Rasterizing a straight line or even a curve drawn at an angle over a rectangular grid, ie an array of pixels, causes jagged edges, as shape can only be approximated. Antialiasing (AA) alleviates the unpleasant impression by blending pixels against the background depending on how far from the ideal line they protrude. Although the line is just as jagged as before, this makes the human eye suspend disbelief and perceive a jag-less, smooth edge.

Although there is a lot of buzz around antialiasing, you may be better off with the high-quality outline fonts that come with the standard XServer if you have a decent resolution and are viewing fonts between around 8 and 14 points. However, anti-aliasing makes a vast improvement on laptop LCD displays.

In the XOrg/XFree86 x server, there are several prerequisites to getting anti-aliased fonts in your applications:

Note that not all of your scalable fonts can automatically be antialiased. Only TrueType or Type1(?) fonts get the VIP treatment. See FontNotes for links to more font-related information for Linux.

Application support

Newer X11 applications can use the antialiasing support that is built into the Xft/FreeType libraries.

GTK2 and Qt 3

Both of these toolkits support antialiasing by default (using Fontconfig, see below).

GTK 1.2

You need libgdkxft, a library that modifies the font-drawing parts of the libraries to include anti-alias support. Unfortunately the library is buggy and the project is dead, so you are stuck with some widgets occasionally exhibiting faulty text rendering. To use this library, install it (apt-get install libgdkxft0) and export LD_PRELOAD=/usr/lib/ All GTK 1.2 applications started from that shell should be using AA. Be sure to RTFM (/usr/share/doc/libgdkxft0/README.Debian).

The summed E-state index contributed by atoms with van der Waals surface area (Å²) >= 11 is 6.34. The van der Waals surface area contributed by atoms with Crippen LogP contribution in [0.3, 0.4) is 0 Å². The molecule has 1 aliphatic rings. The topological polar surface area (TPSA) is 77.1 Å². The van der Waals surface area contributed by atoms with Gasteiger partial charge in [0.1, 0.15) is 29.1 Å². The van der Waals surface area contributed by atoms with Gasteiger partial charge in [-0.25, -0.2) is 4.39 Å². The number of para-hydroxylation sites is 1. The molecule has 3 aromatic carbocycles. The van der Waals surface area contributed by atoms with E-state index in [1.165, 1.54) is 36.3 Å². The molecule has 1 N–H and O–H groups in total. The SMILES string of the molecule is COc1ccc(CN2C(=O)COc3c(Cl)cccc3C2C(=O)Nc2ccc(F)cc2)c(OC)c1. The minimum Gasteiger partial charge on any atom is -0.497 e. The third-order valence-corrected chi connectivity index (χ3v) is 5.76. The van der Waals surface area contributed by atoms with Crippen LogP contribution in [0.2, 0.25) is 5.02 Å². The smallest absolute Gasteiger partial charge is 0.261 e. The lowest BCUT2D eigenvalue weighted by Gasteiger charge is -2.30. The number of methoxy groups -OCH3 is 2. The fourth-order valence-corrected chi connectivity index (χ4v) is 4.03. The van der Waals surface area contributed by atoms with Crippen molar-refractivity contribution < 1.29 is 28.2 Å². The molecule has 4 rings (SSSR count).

Qt 2

Export QT_XFT=1 and you're set.


This is, at the core, a GTK application. Note that it can be compiled against either 1.2 or 2.x. In the former case, the HTML rendering engine will still be able to use antialiased fonts natively, but the widgets will remain unantialiased unless you go through the libgdkxft contortions described above. See MozillaNotes for the settings you need to add to your preferences to enable antialiasing.


Turning anti aliasing off for certain sizes

Taken from

For example, to disable anti aliasing on fonts between size 8 and 15pt (or 11 and 20px), drop this in ~/.fonts.conf:

<?xml version="1.0"?>
<!DOCTYPE fontconfig SYSTEM "fonts.dtd">
 <match target="font" >
  <test compare="more" name="size" qual="any" >
  <test compare="less" name="size" qual="any" >
  <edit mode="assign" name="antialias" >
 <match target="font" >
  <test compare="more" name="pixelsize" qual="any" >
  <test compare="less" name="pixelsize" qual="any" >
  <edit mode="assign" name="antialias" >

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